Lake Stewardship

Lake Stewardship means protecting the environment for generations to come by using voluntary and often non-legislated means. Legislation, regulation and policies can only go so far in protecting the environment. Landowners, cottagers, year round residents, local businessmen and local municipal government in conjunction with provincial and federal ministries shape the way environmental protection is carried out. All lake residents can play a role in environmental protection through support, participation and acknowledgement of stewardship efforts.

By protecting our shorelines and water quality, you will help guard the area for future generations and also protect your investment as a property owner or resident of McKellar Township and its lakes and rivers.

Your Association is also addressing Lake Stewardship. Retaining and even improving the recreational/swimming quality of our lake is beneficial to our enjoyment and retaining property values. The state of health of a lake can be measured by testing the clarity of the lake using Secchi Disc readings, testing the Phosphorus levels and by obtaining samples of the water for bacterial contamination. Our volunteers are doing all three.

Water Clarity

Clarity is just one of the many water quality indicators. Several different factors can control the water clarity in lakes. The growth of algae is the most commonly recognized influence. More nutrients in the lake (especially phosphorus) will promote algal growth, and hence reduce water clarity. Some algae is good because it oxygenates the water. Too much is not good because it contributes to turbidity, slime on rocks and a decrease of fish population. In many lakes, as in the case of Manitouwabing, it is common to have water clarity reduced by naturally dissolved organic carbon (DOC) that gives lakes a "tea-stained appearance. The real value in obtaining yearly readings is in the monitoring over many years to determine if water clarity is improving or degrading.

We have been taking Secchi Disc readings for many years now as part of the Ministry of Environment's Lake Partner Program. Between 1997 and 2001 we had fairly constant readings from 2.1 3.1 meters at the west end of the lake which was the only part officially tested. In the past eight years we have had up to six volunteers and have been able to cover a greater area of Manitouwabing Lake including Robinson Lake. The readings have been in the range of 1.4 3.1 m. Based on Secchi Disc readings our lake would be classified eutrophic (enriched with higher levels of nutrients) but this is mostly due to the tea colour caused by the higher tannin content of our lake which results from organic matter being washed into the lake from swamps, tree foliage and run off from construction sites and excessively cleared shoreline.

The association's volunteers are continuing the dipping every two weeks from May to September in six areas.

Phosphorus Levels.

Concerns that relate to the nutrient status of lakes are best addressed through the annual collection of total phosphorus (TP) data.  In 2000 the phosphorus level at the west end of the lake was at 4g/L which classified the lake as "Oligotrophic" (low enrichment level) according to the Ministry of Environment, supporting that the higher tannin content of our lake gives us low clarity readings. An interpretation obtained from the Ministry of Environment in 2000 indicated that Lake Manitouwabing was a fairly healthy lake from the results of the two measured criteria [Secchi Disc and Phosphorus level].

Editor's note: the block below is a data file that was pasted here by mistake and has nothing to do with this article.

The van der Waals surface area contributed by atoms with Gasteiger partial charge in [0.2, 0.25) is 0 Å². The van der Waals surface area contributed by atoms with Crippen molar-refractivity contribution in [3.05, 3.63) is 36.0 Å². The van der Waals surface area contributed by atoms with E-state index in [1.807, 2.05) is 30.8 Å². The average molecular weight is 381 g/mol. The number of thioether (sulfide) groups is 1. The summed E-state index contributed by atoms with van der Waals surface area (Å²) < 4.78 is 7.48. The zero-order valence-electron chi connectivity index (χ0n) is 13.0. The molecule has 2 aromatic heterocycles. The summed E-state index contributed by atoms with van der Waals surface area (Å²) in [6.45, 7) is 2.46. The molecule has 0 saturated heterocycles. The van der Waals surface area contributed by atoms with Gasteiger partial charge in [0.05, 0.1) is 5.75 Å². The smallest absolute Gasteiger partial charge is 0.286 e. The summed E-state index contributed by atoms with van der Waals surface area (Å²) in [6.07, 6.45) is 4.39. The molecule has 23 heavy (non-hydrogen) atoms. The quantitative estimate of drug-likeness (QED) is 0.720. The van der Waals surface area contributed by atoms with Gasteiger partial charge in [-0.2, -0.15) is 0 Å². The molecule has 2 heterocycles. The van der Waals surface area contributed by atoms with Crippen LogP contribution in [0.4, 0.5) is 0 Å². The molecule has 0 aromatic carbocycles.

Samples taken of from six to12 locations [depending on the number of volunteers], including Robinson Lake, since 1998 has shown on average 12g/L which classified the lake as "Mesotrophic" (moderately enriched with some nutrients).

Over the years we had a few "spikes in the Jones Bay/Longhorn area [37g/L] and in the McKellar Bay area [47g/L]. It is suspected that a reason for this could be that in shallower bays there is more decay under the ice in the winter which uses more Oxygen and this releases the phosphorus from the sediment.

There appears to be a slight trend that phosphorus levels are increasing in Lake Manitouwabing. We can control the build-up by reducing the importation of phosphorus into our lake.  How?  By reducing excessive tree clearing near the shore and not having a lawn right to the lake, by avoiding the use of fertilizer, preventing surface runoff from your property into the lake, repairing faulty septic beds, regularly inspecting and pumping septic tanks [every three to five years depending on usage], using low Phosphorus cleaning material, reduce the use of dish washers and laundry washing machines and protecting your septic system from too much water.
Lakes with levels over 20g/L are classified "Eutrophic" (highly enriched). At phosphorus levels of over 15 to 20 g/L, the algae levels rise and build up on boat hulls and shoreline, water starts to taste and smell bad, weed problems increase, there is more summer and winter fish kill and the general water quality decreases.